By using the above-mentioned Inorganic fine particle dispersion 4, Porous layer-forming coating solution 7 having the following mentioned composition was prepared.

<Porous Layer-Forming Coating Solution 7>

Inorganic fine particle dispersion 4 (as alumina hydrate100 g 
solid component)
Polyvinyl alcohol 12 g
(Saponification degree: 88%, average polymerization degree:
3500)
Boric acid0.5 g
Nonionic surfactant0.3 g

(Polyoxyethylene Alkyl Ether)
A concentration of the solid content was adjusted to 16% by weight with water.

Porous layer-forming coating solution 7 was coated on a polyethylene terephthalate film (available from Teijin DuPont Films Japan Limited) having a thickness of 100 μm and had been subjected to a treatment to heighten adhesiveness with the coated layer so that the inorganic fine particles became 20 g per 1 m2, and dried.

<Preparation of Support 30>

On the support 29 was coated Sodium chloride coating solution 1 by using a #6 wire bar. An amount of the coated sodium chloride was 0.7 g/m2.

<Preparation of Support 31>

By using the following mentioned Porous layer-forming coating solution 8, it was coated on a polyethylene terephthalate film (available from Teijin DuPont Films Japan Limited) having a thickness of 100 μm and had been subjected to a treatment to heighten adhesiveness with the coated layer so that the inorganic fine particles became 20 g per 1 m2, and dried. The organic fine particles used in Porous layer-forming coating solution 8 has a glass transition point of 75° C., so that preparation of the coating solution, coating and drying were carried out not exceeding a temperature of 30° C. to prevent from formation of the porous layer.

<Porous Layer-Forming Coating Solution 8>

Styrene acrylic resin100 g
(Average primary particle size: 70 nm, glass transition
temperature 75° C., Lowest film-forming temperature: 80° C.,
concentration: 30% by weight)
Polyvinyl alcohol 8 g
(Saponification degree: 98%, average polymerization degree:
1700)
Nonionic surfactant 0.3 g

(Polyoxyethylene Alkyl Ether)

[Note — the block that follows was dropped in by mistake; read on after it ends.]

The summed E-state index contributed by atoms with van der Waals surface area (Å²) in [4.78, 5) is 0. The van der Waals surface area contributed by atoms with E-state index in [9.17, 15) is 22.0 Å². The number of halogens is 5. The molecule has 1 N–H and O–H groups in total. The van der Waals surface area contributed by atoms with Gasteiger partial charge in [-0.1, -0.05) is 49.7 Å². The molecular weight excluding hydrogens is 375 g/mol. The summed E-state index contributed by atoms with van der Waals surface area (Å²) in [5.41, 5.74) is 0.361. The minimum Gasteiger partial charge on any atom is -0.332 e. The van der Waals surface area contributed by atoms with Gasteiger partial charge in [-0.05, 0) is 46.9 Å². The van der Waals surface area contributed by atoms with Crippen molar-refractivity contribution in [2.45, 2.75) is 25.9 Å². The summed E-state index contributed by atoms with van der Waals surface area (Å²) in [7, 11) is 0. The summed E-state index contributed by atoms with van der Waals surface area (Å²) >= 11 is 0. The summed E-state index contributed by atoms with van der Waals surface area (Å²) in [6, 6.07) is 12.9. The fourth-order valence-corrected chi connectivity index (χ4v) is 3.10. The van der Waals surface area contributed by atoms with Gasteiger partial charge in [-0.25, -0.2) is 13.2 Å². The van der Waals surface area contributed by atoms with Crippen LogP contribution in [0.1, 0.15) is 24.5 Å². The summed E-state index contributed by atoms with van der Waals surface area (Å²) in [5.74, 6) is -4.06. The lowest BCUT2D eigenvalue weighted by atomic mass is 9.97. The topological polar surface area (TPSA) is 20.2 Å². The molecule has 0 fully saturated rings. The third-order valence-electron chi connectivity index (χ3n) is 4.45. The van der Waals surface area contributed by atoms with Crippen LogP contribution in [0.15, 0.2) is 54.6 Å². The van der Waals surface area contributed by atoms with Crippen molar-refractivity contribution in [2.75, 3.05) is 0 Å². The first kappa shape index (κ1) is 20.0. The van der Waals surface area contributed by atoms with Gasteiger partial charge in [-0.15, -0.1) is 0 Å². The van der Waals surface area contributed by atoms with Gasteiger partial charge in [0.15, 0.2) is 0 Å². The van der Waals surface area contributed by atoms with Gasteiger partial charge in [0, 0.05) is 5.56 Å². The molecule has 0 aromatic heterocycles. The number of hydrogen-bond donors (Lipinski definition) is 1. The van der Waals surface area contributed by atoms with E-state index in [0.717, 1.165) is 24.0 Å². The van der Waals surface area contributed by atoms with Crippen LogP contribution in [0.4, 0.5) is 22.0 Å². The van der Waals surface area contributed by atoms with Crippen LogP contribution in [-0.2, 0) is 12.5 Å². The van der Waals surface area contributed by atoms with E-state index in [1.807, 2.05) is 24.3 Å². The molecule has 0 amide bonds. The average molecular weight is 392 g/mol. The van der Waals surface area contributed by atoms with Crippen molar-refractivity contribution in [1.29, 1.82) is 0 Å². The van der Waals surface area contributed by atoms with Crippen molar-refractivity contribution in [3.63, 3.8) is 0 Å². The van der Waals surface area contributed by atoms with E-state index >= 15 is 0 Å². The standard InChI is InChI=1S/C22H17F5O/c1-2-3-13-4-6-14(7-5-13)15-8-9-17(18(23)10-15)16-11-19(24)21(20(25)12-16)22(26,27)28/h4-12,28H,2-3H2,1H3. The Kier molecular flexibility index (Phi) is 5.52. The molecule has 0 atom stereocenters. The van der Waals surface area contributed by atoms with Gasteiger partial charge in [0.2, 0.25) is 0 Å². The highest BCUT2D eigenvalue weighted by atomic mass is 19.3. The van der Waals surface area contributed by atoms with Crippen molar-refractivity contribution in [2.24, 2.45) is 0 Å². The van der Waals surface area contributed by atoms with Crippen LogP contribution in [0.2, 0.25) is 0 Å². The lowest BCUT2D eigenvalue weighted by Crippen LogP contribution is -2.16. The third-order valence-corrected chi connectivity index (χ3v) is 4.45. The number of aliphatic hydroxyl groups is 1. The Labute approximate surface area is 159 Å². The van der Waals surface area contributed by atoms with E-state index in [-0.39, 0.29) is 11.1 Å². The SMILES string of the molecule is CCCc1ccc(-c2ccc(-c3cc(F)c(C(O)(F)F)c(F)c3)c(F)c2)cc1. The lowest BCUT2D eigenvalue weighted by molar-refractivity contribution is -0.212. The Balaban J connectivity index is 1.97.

A concentration of the solid content was adjusted to 25% by weight with water.
<Preparation of Support 32>

On the support 31 was coated Sodium chloride coating solution 1 by using a #6 wire bar. An amount of the coated sodium chloride was 0.7 g/m2.

<Preparation of Conductive Material>

On the supports 1 to 32 were coated various kinds of metal colloid solutions using a #6 wire bar, then, the metal thin films formed on the respective supports were cut with the supports with a size of 80 mm×50 mm, to make them as conductive materials. The metal colloid solutions used are the above-mentioned aqueous silver colloid solution 1 as Metal colloid 1, the above-mentioned aqueous silver colloid solution 2 as Metal colloid 2, the above-mentioned aqueous silver colloid solution 3 as Metal colloid 3, AGIN-W4A (a particle size of ultra fine silver particles is about 15 nm) which is an aqueous silver nano ink and available from Sumitomo Electric Industries, Ltd., as Metal colloid 4, IJ241-4 (having metal ultra fine particles containing 2 parts by weight of copper based on 100 parts by weight of silver. A particle size is about 50 nm) which is an aqueous silver-copper complex nano ink and available from Cima NanoTech Inc., as Metal colloid 5, and AG1TeH (a particle size of ultra fine silver particles is about 10 nm) which is an organic solvent series silver nano ink and available from ULVAC Materials, Inc., as Metal colloid 6. Coating of the metal colloid was carried out at 15° C. and 27% Rh (Weight absolute humidity H=0.0029 kg/kg D.A.). The conductive patterns formed from the aqueous Metal colloids 1 to 5 were dried under conditions of 15° C. and 27% Rh, and the conductive pattern formed from the organic solvent series metal colloid 6 was subjected to drying at 100° C. (relative humidity: 1% Rh or less) so as to evaporate the contained high-boiling point solvent (n-tetradecane) with a certain degree.

With regard to the obtained respective conductive materials, the following evaluations were carried out and the results are shown in Table 10.

<Conductivity>